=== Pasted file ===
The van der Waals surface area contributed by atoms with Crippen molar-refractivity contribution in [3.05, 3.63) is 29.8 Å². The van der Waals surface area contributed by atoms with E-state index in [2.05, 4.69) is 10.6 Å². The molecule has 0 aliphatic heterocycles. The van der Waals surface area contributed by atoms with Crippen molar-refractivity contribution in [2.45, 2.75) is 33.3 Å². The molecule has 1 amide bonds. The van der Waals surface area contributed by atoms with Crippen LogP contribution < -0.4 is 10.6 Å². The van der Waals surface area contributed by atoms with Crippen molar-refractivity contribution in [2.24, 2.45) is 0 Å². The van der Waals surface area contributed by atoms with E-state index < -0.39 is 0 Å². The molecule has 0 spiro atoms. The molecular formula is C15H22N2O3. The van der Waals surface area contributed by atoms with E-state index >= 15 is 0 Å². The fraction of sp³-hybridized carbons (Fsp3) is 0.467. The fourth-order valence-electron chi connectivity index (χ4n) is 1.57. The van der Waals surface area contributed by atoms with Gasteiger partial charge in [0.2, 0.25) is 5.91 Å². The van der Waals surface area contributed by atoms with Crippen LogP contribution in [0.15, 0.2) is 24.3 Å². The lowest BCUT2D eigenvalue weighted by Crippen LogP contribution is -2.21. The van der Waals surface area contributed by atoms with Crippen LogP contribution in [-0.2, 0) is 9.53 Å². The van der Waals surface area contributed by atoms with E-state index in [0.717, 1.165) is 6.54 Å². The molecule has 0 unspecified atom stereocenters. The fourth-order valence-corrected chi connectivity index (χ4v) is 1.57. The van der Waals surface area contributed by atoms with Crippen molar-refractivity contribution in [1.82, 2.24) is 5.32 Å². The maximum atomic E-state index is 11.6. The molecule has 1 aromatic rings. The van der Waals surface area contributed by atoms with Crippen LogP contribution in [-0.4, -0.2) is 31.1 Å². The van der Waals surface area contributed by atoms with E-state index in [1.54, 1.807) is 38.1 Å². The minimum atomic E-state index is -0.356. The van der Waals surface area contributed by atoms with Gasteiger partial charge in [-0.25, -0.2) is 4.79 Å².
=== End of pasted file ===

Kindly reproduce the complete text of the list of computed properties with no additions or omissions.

The van der Waals surface area contributed by atoms with Crippen molar-refractivity contribution in [3.05, 3.63) is 29.8 Å². The van der Waals surface area contributed by atoms with E-state index in [2.05, 4.69) is 10.6 Å². The molecule has 0 aliphatic heterocycles. The van der Waals surface area contributed by atoms with Crippen molar-refractivity contribution in [2.45, 2.75) is 33.3 Å². The molecule has 1 amide bonds. The van der Waals surface area contributed by atoms with Crippen LogP contribution < -0.4 is 10.6 Å². The van der Waals surface area contributed by atoms with Crippen molar-refractivity contribution in [2.24, 2.45) is 0 Å². The van der Waals surface area contributed by atoms with E-state index < -0.39 is 0 Å². The molecule has 0 spiro atoms. The molecular formula is C15H22N2O3. The van der Waals surface area contributed by atoms with E-state index >= 15 is 0 Å². The fraction of sp³-hybridized carbons (Fsp3) is 0.467. The fourth-order valence-electron chi connectivity index (χ4n) is 1.57. The van der Waals surface area contributed by atoms with Gasteiger partial charge in [0.2, 0.25) is 5.91 Å². The van der Waals surface area contributed by atoms with Crippen LogP contribution in [0.15, 0.2) is 24.3 Å². The lowest BCUT2D eigenvalue weighted by Crippen LogP contribution is -2.21. The van der Waals surface area contributed by atoms with Crippen LogP contribution in [-0.2, 0) is 9.53 Å². The van der Waals surface area contributed by atoms with E-state index in [0.717, 1.165) is 6.54 Å². The molecule has 0 unspecified atom stereocenters. The fourth-order valence-corrected chi connectivity index (χ4v) is 1.57. The van der Waals surface area contributed by atoms with Crippen molar-refractivity contribution in [1.82, 2.24) is 5.32 Å². The maximum atomic E-state index is 11.6. The molecule has 1 aromatic rings. The van der Waals surface area contributed by atoms with Crippen LogP contribution in [-0.4, -0.2) is 31.1 Å². The van der Waals surface area contributed by atoms with E-state index in [1.54, 1.807) is 38.1 Å². The minimum atomic E-state index is -0.356. The van der Waals surface area contributed by atoms with Gasteiger partial charge in [-0.25, -0.2) is 4.79 Å².